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Solid state drives with flash memory will wear out much slower than their very cheap counterparts in thumbdrives and dongles.

My wife and I recently purchased a pair of iPads as Christmas presents for our college age children. A fellow at the Apple store told me that the main memory in the iPad is a flash memory device. I remember you stating in at least a couple of your columns that flash memory can be unreliable. That it can and will fail over time and often without warning. Therefore, backup everything. Is it not imprudent for Apple products to use flash memory as a hard drive?

In this excerpt from Answercast #87, I look at the lifespan of flash memory in things like USB dongles as compared to high quality (and expensive) flash hard drives.

Solid state drives wear out

No. And here's why. There's flash memory - and then there's flash memory.

The flash memory that's being used for solid state drives (as they're called) is actually of a significantly higher quality than the flash memory you might find in a USB thumb drive.

So, for example, as I sit here recording this AnswerCast, the PC in front of me isn't a PC at all; it's a MacBook Pro, the Retina version, and it has a 300 and some odd GB flash drive. That's a solid-state drive that uses this higher quality and more expensive flash technology.

The USB drive that I also have on the keychain in my pocket is dirt-cheap. That's the flash memory that will wear out too soon.

Everything wears out

To be clear, all flash memory will wear out, absolutely! And that includes the hard drive in my Macbook Pro here. The difference is how quickly.

The higher quality flash memory will last probably longer than the computer itself. In other words, longer than the useful life of the computer. And that's really all you care about; that's really all you need.

The flash memory that's on the USB keychain? Well, it depends on how you use it. But it's gonna last a significantly shorter period of time.

So there is flash memory, absolutely! But be aware that the flash memory that they're using in devices like iPads and phones and in laptops and so forth, besides being very cool and very fast, is also of a significantly higher quality with a significantly longer lifespan. A lifespan that is long enough that the life of flash memory for solid state drives is not something that you typically need to worry about.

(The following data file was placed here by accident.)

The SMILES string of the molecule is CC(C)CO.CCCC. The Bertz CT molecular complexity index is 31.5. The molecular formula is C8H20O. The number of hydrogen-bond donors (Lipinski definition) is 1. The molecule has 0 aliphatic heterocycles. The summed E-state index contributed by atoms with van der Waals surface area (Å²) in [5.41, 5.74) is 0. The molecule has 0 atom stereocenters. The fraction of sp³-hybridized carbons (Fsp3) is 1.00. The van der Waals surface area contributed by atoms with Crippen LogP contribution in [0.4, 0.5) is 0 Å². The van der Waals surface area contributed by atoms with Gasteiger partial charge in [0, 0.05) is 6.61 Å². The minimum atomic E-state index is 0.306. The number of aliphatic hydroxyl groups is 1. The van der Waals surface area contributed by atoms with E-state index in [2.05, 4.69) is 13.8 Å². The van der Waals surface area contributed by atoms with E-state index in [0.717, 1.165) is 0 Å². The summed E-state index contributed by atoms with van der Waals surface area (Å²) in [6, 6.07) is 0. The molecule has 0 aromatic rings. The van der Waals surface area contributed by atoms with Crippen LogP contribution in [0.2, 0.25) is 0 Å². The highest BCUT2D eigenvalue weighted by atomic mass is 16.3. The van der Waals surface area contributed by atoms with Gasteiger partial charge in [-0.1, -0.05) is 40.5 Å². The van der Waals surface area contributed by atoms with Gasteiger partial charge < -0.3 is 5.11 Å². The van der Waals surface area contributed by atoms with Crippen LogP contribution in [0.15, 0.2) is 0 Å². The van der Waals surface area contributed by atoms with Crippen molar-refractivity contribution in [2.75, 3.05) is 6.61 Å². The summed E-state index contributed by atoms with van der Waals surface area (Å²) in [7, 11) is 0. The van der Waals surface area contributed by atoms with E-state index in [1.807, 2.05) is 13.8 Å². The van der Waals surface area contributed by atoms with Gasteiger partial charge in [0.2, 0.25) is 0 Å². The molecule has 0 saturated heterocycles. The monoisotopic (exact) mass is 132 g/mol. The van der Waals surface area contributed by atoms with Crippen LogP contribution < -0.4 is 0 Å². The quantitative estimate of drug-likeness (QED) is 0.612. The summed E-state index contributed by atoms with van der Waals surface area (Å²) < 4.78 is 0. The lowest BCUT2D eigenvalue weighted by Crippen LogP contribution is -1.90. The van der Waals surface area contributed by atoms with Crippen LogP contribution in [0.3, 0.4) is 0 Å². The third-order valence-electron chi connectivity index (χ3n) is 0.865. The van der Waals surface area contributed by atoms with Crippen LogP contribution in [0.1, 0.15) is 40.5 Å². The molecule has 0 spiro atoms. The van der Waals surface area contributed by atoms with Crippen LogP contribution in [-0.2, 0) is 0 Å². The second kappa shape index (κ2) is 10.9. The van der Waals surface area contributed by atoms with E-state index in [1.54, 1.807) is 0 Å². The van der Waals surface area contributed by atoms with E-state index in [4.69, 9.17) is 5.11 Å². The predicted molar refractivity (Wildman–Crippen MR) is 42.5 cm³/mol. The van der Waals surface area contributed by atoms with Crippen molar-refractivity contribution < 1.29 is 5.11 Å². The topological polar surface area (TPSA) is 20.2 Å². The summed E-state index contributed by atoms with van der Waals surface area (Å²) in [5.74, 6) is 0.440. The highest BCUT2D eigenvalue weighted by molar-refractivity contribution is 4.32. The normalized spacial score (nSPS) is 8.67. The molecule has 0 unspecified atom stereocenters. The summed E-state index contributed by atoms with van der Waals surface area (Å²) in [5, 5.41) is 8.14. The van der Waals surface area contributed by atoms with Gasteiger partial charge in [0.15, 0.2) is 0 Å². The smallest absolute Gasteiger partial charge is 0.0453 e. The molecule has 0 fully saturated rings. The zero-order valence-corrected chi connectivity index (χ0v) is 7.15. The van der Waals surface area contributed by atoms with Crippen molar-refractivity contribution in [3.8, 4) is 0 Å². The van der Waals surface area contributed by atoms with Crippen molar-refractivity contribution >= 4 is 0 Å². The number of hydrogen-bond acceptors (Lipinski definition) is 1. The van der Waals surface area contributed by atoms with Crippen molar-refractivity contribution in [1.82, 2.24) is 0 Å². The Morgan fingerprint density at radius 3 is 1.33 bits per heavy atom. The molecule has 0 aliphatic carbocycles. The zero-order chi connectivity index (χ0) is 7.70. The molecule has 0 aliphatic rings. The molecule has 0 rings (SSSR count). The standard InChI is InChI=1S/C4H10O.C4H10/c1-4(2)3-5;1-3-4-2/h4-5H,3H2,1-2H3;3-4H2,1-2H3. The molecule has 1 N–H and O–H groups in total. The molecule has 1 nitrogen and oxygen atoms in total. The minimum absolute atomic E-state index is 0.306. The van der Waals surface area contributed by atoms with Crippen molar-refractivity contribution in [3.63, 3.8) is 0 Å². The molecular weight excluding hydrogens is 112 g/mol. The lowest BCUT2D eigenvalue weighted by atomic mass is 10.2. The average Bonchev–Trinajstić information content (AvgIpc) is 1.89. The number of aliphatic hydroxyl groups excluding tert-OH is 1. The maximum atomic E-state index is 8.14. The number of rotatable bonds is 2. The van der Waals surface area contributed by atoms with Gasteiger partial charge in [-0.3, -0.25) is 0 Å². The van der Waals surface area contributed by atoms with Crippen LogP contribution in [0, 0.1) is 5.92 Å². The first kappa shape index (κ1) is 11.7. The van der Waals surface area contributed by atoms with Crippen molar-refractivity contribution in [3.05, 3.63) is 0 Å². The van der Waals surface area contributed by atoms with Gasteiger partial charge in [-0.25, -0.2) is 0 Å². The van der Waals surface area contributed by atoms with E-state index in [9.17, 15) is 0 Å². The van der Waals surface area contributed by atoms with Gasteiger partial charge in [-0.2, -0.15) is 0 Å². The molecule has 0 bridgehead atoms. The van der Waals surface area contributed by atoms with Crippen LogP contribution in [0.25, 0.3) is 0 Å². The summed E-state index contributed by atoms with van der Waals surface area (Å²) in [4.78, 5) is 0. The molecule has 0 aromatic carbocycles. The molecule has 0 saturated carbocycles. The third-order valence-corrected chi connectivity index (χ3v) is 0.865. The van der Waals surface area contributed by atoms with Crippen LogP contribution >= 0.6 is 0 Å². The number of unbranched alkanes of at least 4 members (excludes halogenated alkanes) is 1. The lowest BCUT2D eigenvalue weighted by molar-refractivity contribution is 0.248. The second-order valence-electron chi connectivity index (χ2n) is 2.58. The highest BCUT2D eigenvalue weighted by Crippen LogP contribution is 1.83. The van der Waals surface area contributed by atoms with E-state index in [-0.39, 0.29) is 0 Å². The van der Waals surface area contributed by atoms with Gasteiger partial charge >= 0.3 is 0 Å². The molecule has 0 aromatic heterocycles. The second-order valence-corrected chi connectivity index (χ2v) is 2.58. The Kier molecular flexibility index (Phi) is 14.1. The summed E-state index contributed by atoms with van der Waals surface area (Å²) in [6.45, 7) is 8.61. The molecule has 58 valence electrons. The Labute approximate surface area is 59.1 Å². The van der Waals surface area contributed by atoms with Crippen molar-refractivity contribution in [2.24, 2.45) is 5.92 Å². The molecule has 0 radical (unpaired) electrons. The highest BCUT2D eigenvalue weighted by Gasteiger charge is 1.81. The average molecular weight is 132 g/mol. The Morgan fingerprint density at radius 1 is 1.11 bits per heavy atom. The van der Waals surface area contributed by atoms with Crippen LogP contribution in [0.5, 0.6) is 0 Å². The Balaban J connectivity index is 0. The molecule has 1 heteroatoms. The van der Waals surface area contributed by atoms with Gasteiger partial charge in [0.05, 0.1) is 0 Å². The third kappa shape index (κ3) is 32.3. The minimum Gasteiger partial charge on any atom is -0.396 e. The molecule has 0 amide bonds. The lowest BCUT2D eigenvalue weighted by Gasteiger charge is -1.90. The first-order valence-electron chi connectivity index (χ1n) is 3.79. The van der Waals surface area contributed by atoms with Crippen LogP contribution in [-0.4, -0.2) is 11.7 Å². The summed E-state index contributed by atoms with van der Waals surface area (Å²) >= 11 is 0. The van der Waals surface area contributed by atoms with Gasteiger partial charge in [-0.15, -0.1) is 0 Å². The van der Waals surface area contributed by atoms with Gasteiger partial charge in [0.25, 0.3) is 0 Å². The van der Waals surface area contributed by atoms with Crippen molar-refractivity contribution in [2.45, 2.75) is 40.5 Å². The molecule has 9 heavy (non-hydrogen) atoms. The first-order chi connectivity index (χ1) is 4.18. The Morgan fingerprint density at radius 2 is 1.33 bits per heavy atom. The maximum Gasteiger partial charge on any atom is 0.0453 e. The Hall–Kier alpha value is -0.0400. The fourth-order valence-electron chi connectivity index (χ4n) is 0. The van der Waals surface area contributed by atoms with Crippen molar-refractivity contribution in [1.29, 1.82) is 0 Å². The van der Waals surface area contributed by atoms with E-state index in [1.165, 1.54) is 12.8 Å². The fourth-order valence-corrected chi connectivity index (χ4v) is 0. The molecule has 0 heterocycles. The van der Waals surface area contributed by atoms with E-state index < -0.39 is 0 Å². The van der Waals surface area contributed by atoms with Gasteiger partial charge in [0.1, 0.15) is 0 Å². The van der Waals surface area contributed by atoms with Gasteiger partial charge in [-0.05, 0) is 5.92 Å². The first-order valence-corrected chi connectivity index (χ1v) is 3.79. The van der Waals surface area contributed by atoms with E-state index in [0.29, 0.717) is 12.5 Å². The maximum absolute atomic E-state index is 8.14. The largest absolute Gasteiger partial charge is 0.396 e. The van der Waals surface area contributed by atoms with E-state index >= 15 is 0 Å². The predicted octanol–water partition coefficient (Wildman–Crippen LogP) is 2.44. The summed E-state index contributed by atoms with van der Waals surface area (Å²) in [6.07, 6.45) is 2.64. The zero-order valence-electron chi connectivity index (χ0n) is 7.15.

USB thumb drives

What you do need to worry about is the lifespan of the flash memory in things like USB dongles, USB key chains, USB thumb drives - whatever. Those have a much more limited lifespan because, in part, they are so much more inexpensive.

(Transcript lightly edited for readability.)

Article C6242 - January 14, 2013 « »

Leo Leo A. Notenboom has been playing with computers since he was required to take a programming class in 1976. An 18 year career as a programmer at Microsoft soon followed. After "retiring" in 2001, Leo started Ask Leo! in 2003 as a place for answers to common computer and technical questions. More about Leo.

Not what you needed?

Ken B
January 15, 2013 7:38 AM

As we used to say: "fast, cheap, reliable --- pick two."

Peter B
January 15, 2013 8:39 AM

Despite the long expected life, I'm surprised Leo didn't add his usual comment - you still need to back up!

Mark J
January 15, 2013 12:19 PM

@Ken B
Let me guess, you must be an engineer. I just shared that word of wisdom in one of my English for engineering classes last week.

January 15, 2013 3:40 PM

ALL memory is doomed to failure somewhere down the road. I had a SD card I constantly use in a camera give up after 3 years. That's a LOT of photos and I got my moneys worth. Then again, I have an old 30 mb EDI drive I 'rescued' that's still going strong after 8 years. Your mileage may vary.

January 18, 2013 8:44 AM

What about SD and microSD cards? You did not
mention them along with the dongles. Are they the same 'cheap' ssd?

SD cards are essentially the same as USB keys. While individual quality varies, they are not of the same quality level of SSD drives.

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